The Canaanite Woman

Text: Matthew 15:21-28

Sunday Sermon

The Rev. Dr. D. William Faupel
Priest-in-Charge

August 20, 2017

I. Telling the Story

Matthew didn’t like dogs. With the other disciples, he has traveled for weeks through the hill country north of Galilee following their teacher. At every point along the way, be it road or lake shore they were met by dogs. This town on the border of Tyre and Sidon was no exception. Long before they entered the village the dogs' howls announced their arrival.

They came slinking out of the garbage pits and from behind the dung heaps. The hair on their backs was stiff, their tails taut and necks extended. Their eyes focused on these strangers. Thick necked males, all growl and hate, came out of their hiding places. They were followed by skinny sand-colored bitches. They had no names, there was no Shiloh, no Monroe, no Hazel, no Snickers among them, not a one!

Matthew shook his head as the dogs came toward them. “Stupid, filthy, dung-swallowing brutes, he thought. He was convinced that the only thing worse than a Canaanite dog were the black hogs that rooted through the garbage outside of every gentile town.

But while the tax-collector turned disciple cringed, the four fishermen in this band of men, showed no such fear. They knew how to handle dogs. When Peter and his brother Andrew and their business partners James and John returned from a night’s fishing trip, these yellow dogs would meet them as they came ashore. The dogs waited as they emptied their night’s catch into baskets, hoping that the fishermen would toss their way those fish that were too small to sell.

Today, every man that followed the Carpenter carried a basket. Just a few days before, their leader had fed over 5,000 people with two loaves and five fish. After everyone had eaten their fill, these twelve men had gathered up what food remained. There was a basket full for each of them providing their provisions for at least a week.

By now the dogs knew they carried food. Half begging, half demanding they circled round these thirteen men. Matthew shifted his basket to his shoulder in an attempt to protect it from the dogs. Andrew just smiled as he took his brother’s basket. James and John began to toss a few pieces of stale bread near by and Peter stood and picked up several stones. The dogs moved closer to claim their meal, their own fear fading at the sight of the crumbs on the ground. Just as they reached the bread, Peter threw the first stone, and then another and another. Howling with rage the dogs ran in all directors as the men shook with laughter.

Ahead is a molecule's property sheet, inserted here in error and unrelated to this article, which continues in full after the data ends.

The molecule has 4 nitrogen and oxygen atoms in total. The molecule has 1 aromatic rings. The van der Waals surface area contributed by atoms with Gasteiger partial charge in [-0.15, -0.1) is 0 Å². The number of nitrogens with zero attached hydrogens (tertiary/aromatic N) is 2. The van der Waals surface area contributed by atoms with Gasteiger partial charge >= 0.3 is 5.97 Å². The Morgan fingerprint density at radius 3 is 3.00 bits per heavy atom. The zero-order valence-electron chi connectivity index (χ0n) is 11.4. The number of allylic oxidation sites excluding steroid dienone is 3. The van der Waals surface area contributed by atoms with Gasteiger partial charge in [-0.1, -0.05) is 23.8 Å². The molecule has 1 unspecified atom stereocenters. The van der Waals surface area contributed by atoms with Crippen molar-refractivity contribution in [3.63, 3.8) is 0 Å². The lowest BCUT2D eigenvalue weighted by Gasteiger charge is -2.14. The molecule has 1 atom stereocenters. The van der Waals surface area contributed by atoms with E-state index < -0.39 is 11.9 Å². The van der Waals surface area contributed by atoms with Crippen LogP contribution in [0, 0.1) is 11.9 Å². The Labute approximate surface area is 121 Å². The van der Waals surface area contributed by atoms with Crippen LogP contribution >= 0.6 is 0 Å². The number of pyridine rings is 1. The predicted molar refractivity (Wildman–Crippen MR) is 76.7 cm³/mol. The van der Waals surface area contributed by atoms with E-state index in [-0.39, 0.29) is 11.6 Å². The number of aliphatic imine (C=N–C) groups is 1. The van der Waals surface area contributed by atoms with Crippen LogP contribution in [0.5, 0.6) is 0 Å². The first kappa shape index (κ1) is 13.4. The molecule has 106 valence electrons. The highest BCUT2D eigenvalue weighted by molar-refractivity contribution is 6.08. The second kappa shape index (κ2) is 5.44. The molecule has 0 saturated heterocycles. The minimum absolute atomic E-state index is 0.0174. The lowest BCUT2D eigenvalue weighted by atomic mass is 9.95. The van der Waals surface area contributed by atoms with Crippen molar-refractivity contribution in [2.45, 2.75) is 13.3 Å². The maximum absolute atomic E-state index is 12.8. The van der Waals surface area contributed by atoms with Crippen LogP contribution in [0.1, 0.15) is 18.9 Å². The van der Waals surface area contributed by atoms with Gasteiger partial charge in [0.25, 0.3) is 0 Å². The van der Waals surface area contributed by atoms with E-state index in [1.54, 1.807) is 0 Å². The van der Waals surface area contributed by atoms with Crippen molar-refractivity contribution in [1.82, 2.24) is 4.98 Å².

Just then they saw the woman. She had been standing by the side of the road watching them. She was haggard and dirty. Strands of grey hair fell to her shoulders. She opened her mouth. The men thought she was about to curse them. Instead, she cried out: “Have mercy on me Lord, Son of David, my daughter is tormented by a demon.” Peter let his remaining stones fall to the ground and the laughter was replaced by stunned silence.

Interpreting the Story

The way I have always heard this story told is that the Jewish people felt the same way about Gentiles as they felt about dogs. And as I have just described, they didn’t like dogs very much. Most commentators will go on to say that as a First Century Jew, Jesus shared this view. After all, Matthew tells us that at first Jesus totally ignores her. After she persists his disciples ask Jesus to send her away because she won’t shut-up. Only then he speaks. At first he says, “Lady, you’re a Gentile, my mission is to the Jews.” When that doesn’t put her off, he comes out with the ultimate putdown. “Woman, it is not right to take the children’s bread and toss it to the dogs”

On the surface, it sure sounds like Jesus is reflecting First Century Jewish prejudice. I don’t think it would be unusual if Jesus did share this prejudice. While we affirm that Jesus is fully God, we also affirm that he is fully human. It would be quite possible for him to reflect some of the prejudice of his time. If this is the case, however, it is the only time in the Gospels that he seems to do so. Think, for example, of his encounter of the Samaritan woman at the well.